9 Replies to “A "Hair"-oing Tale: What Does It Mean For Your Career?”

  1. Some of your pieces ressonate more than others, and this one? Yikes, this one is it! Well said. Well noticed. Thanks for the wake up. 

  2. Thanks for the post. What I found even more disturbing than the commentary on Rebekah’s hair was the comments on the Youtube TED video and the dislike stat–almost 50%. It is clear that women are going to have to become deaf to criticism. If we continue to listen to the constant drone of it we will never get anywhere. We  must claim our own success for ourselves and our daughters and not be sucked into the acceptance treadmill.

    1. Yeesh – do I ever hear you. I’ve never considered myself to be particularly thick skinned… but am realizing ESPECIALLY in this highly wired world that it’s essential for both women and men to find happiness and a sense of self-satisfaction from within. Love your phrase “acceptance treadmill” – so true!

  3. I’m thrilled you’ve written about this. This mindset is everywhere, be it business, politics or PTA meetings. Please continue to enlighten others about yet another obstacle women must confront in order to become our authentic selves.

    1. Thank you so much for writing in – I confess I was nervous to write this post but I literally could not stop the words from flying out of my head and on to the keyboard. Something deep & pervasive as we all strive to live lives of meaning and joy.

  4. Manisha- Thank you for this blog post and for the awesome work you do.
    I cannot tell you how eye opening it was and how nauseated I felt while reading it. It made me feel as if women were thrown back to the days of wearing long skirts that brushed the floor because it was deemed  ” distracting ” for women to show their ankles.  My question is, when are we going to move passed this? 
    Sadly, we live in a society that focuses primarily on looks. If your too good looking its bad, because how can someone with looks have anything intelligent to say, right? On the flip side if your not good looking the media or society will rip you apart piece by piece. Its a double edged sword which for
    women like myself who work so hard to bust out of that mold is a
    nightmare. I want to be known for the great work I do, period.
    I wish people would listen more and judge less. I’m sure if they listened they would have been riveted by the words that were being spoken out of Rebekah Brooks mouth instead of being distracted by her hair. That’s the big take away here. Ladies, we still have some ways to go…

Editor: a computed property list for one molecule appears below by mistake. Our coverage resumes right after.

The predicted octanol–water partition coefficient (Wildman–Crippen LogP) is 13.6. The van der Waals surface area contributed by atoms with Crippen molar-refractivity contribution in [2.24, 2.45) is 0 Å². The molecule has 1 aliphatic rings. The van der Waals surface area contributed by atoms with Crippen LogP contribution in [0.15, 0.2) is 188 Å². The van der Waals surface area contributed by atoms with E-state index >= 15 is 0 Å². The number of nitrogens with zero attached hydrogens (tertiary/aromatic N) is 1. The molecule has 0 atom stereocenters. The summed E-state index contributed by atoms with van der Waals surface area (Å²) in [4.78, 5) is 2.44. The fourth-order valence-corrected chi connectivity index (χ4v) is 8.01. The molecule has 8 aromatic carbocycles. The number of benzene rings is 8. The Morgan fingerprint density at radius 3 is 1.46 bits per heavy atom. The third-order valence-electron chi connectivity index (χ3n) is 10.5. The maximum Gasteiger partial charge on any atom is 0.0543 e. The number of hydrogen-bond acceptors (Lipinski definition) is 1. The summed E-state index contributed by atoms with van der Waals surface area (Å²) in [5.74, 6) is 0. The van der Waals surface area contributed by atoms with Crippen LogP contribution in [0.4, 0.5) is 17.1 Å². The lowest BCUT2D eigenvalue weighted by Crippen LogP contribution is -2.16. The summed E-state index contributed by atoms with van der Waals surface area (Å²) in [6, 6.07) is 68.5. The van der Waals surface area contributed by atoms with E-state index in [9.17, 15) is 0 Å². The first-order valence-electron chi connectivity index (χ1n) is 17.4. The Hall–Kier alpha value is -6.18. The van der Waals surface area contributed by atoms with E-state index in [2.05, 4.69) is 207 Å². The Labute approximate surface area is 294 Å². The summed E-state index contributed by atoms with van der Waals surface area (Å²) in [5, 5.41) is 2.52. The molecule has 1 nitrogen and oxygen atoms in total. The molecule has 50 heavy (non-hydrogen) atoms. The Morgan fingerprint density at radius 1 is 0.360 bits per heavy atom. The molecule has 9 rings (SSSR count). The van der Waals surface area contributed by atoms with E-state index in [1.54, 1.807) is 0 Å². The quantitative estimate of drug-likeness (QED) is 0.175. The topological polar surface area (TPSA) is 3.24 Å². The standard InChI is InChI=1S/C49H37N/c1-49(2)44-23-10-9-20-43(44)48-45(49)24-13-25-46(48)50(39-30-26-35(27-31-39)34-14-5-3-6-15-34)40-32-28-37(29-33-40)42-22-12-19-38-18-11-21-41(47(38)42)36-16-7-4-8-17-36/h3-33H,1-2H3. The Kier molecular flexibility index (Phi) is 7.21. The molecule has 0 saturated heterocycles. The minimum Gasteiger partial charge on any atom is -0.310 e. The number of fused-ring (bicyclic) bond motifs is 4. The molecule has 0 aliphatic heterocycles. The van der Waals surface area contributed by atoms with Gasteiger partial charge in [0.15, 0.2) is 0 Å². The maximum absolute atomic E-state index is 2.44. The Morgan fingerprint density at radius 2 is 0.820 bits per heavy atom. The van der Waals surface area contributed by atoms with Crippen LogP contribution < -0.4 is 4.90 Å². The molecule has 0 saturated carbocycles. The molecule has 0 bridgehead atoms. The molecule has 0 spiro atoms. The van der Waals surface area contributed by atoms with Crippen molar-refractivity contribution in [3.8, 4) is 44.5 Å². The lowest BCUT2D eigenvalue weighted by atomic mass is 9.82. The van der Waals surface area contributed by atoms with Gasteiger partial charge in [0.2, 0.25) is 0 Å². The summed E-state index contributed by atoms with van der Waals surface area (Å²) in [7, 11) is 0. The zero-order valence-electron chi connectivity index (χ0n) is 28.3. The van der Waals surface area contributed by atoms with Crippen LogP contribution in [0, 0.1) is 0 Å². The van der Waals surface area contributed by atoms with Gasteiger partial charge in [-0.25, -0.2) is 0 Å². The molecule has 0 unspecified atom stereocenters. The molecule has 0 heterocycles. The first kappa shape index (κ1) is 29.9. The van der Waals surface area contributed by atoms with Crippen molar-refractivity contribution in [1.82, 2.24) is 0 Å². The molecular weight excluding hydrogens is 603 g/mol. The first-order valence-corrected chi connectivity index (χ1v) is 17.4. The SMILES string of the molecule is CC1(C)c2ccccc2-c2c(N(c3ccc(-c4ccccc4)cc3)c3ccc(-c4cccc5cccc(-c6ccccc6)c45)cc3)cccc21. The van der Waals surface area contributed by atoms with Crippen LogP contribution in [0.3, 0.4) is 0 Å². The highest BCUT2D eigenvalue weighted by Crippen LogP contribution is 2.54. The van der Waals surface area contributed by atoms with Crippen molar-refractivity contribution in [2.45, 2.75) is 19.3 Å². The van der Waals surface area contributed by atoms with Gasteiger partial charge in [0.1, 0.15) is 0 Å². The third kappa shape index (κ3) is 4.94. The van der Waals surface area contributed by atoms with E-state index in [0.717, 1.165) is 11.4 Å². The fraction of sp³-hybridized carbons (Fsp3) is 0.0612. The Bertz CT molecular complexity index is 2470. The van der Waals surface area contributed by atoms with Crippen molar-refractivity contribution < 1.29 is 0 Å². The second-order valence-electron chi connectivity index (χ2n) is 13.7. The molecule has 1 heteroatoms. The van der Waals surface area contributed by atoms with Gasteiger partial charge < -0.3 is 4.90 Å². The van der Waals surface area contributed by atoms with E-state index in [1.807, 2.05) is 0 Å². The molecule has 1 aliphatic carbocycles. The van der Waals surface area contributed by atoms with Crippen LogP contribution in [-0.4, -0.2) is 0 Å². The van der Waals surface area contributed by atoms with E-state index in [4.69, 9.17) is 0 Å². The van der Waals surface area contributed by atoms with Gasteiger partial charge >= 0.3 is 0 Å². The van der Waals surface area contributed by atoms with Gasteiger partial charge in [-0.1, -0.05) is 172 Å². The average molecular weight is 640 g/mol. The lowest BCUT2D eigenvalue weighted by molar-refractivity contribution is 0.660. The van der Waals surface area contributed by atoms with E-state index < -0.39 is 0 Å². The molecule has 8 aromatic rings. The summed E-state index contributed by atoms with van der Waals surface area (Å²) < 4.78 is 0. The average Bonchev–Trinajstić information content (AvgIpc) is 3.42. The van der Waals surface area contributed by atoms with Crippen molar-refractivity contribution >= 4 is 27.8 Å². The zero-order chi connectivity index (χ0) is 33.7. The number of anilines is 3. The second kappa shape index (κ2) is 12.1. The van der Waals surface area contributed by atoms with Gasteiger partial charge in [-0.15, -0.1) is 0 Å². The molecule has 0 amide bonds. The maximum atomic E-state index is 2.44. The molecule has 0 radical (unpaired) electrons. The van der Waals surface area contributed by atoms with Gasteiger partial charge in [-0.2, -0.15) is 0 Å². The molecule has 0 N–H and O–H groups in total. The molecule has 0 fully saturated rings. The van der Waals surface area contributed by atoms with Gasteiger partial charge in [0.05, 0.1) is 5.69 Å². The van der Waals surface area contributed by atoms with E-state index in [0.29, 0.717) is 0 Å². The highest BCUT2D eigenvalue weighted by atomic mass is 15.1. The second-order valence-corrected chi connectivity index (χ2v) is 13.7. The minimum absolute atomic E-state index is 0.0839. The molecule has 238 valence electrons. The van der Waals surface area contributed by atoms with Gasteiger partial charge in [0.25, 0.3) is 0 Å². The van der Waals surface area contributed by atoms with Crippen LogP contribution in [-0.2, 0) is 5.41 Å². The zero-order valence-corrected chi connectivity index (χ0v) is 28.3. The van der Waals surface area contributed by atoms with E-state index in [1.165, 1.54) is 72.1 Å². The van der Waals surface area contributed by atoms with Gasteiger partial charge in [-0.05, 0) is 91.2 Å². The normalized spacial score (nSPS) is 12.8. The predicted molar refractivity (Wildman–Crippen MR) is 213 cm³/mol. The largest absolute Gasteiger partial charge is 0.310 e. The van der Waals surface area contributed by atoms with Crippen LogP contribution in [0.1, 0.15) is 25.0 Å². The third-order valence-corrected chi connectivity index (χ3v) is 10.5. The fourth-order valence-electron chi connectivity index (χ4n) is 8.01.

Rebekah Brooks has beautiful hair and if  I had a nickel for every man with bad hair I would be a millionairess!
    Lisa Marie Rosati

    1. I’m so with you on this: “I wish people would listen more and judge less… I want to be known for the great work I do, period.” Well said!
      The one super positive thing I can say is that this post has generated a tremendously heartfelt reaction. Sometimes you need a stark example like this to get people (men AND women) to rethink what are often more habits than any deliberate, malicious intent to hurt others. I remain very optimistic that things will continue to move in a better direction for all. Eloquent comments like yours really get people to pause, think, and reassess. So thank you for writing!

  5. Found this post linked in Forbes. A woman’s hair is her crowning glory –
    many men (including this one) have always been a little envious of a woman’s
    option to make a statement with her hair – either fashion or otherwise. It
    strikes me that Rebekah Brooks exercised that option with perfect
    legitimacy, and the statement was simply “I retain my unedited persona.”
    Whatever I may think of her journalistic ethics, I have no problem with that. If
    a man chose to cut off a beard he’d always worn, put on a lousy suit or forego a
    necktie just to eat humble pie at a public hearing, it would be considered
    ludicrous. Why should Rebekah Brooks have been expected to do something similar?
    No doubt someone would have accused her of trying to manipulate public
    opinion if she’d done so – which would unfairly put any woman in a no-win
    situation. Let her hair be.